When temperatures creep into the 90s and the summer sun is toasting the Yakima Valley to a warm shade of brown, few things are more appealing than a day on the Yakima River.
And the scenery gets downright gorgeous when you’re in the Yakima River Canyon, with basalt cliffs looming overhead and fascinating wildlife. If you’re properly prepared, it will be a great day.
First, coordinate the cars. You’ll need at least two so one can park at the take-out site downriver and one can carry everyone up to the put-in site with the rafts. Once you’re done and out of the river at the take-out site, that car can take a driver back upriver to pick up the other vehicle.
Some outfitters offer this as a service if you don’t mind paying for it.
Remember cash. The campgrounds along the Yakima require a $5 parking permit for each vehicle. Then consider how long you want to be on or in the water.
Most groups take out at Roza, so determine the length of the trip by how far upriver from Roza you put in.
From Umtanum to Roza takes about three hours. The stretch between Umtanum and Roza also includes two or three spots for cliff-jumping.
Putting in at Lmuma Creek would take about half that time.
Bighorn in the Upper Canyon is a popular put-in spot. Big Horn to Roza takes four to five hours.
Outfitters begin renting rafts and floats later this month; for example, people may start reserving tubes from Yakima River Tubing on May 25.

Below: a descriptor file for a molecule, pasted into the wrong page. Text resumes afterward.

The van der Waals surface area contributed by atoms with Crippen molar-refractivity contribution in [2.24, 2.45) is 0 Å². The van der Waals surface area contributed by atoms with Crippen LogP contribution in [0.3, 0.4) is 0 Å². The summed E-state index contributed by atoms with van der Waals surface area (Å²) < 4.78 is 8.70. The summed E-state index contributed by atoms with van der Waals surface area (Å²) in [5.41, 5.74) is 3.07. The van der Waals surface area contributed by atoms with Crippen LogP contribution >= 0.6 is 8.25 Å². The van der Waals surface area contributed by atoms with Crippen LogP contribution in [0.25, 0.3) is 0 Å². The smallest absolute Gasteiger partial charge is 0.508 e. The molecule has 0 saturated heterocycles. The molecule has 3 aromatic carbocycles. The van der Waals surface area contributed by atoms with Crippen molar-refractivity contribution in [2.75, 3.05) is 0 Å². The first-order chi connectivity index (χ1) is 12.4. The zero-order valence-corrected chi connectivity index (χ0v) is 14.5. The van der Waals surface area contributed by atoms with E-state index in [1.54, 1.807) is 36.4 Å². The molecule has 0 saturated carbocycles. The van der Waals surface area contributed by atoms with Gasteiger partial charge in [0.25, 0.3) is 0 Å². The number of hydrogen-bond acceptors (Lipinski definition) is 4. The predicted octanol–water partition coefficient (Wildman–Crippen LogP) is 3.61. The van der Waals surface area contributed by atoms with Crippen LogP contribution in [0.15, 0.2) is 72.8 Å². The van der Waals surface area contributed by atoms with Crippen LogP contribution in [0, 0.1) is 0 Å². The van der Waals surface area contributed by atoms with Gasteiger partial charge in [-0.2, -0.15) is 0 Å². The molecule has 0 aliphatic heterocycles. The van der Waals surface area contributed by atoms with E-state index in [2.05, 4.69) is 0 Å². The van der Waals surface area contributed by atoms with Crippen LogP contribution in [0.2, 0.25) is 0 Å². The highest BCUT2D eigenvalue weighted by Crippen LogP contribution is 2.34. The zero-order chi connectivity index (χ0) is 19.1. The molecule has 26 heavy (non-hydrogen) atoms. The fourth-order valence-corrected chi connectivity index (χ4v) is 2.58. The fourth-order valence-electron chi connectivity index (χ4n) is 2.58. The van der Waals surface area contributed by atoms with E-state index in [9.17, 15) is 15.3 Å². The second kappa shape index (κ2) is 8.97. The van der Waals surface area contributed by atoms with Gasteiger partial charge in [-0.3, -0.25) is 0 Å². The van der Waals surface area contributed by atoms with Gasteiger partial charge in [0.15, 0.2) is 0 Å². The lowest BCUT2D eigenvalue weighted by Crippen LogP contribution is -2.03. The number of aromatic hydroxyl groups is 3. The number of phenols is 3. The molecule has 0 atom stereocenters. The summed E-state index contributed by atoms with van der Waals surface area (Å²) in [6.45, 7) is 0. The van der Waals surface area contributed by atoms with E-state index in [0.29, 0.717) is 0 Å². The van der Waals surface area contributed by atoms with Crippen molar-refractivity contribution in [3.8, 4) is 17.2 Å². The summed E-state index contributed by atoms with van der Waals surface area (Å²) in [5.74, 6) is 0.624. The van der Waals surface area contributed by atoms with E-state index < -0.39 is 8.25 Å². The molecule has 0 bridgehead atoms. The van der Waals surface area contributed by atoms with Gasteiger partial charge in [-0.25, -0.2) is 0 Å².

The drop-in point for a float from Yakima River Tubing is milepost 16 on Canyon River Road, which is Umtanum. That’s 12 miles south of Ellensburg. The actual pull off is just before milepost 16 on the right.
Keep in mind that the water level drops over the summer. Always watch out for rocks and snags, but especially later in the summer.
And be aware of limited parking. As it gets hotter, more people head out on the river, so you might want to get an early start.
Every fall, usually around Labor Day, brings another treat for those who love being on the water. The Bureau of Reclamation conducts its “flip-flop” operations on the Rimrock and Cle Elum reservoirs. The “flip-flop” makes way for spawning salmon while also providing for fall irrigation needs.
The flip-flop means water flows out of the Cle Elum reservoir will gradually decrease, affecting the Upper Yakima River. At the same time, Reclamation gradually increases flows out of Rimrock, which will affect the Tieton and Naches rivers.
As a bonus, increased flows out of Rimrock allow whitewater rafters to hit the Tieton River.
What to take
■ All children under age 12 are required by law to wear life jackets, but everyone else should wear them too. Be sure they fit properly.
Here’s what else you should bring for your day on the Yakima River.
■ kayaks, inner tubes, rafts (those with more than one air chamber are best)
■ drinks, including plenty of water
■ snacks or picnic lunch
■ ropes to tie rafts together
■ water sandals
■ waterproof bag
■ bags for trash
■ squirt gun
These companies rent equipment and take groups down the river if a guided float is more your speed.
■ Rill Adventures: www.rilladventures.com
■ Red’s Fly Shop: redsflyshop.com/river-raft-rentals
■ Central Washington University’s outdoor recreation: www.cwu.edu/opr/yakima-river
■ Canyon River Ranch: canyonriver.net/adventure/river-raft-rentals
Scenic River Floats: bit.ly/1B6GhPA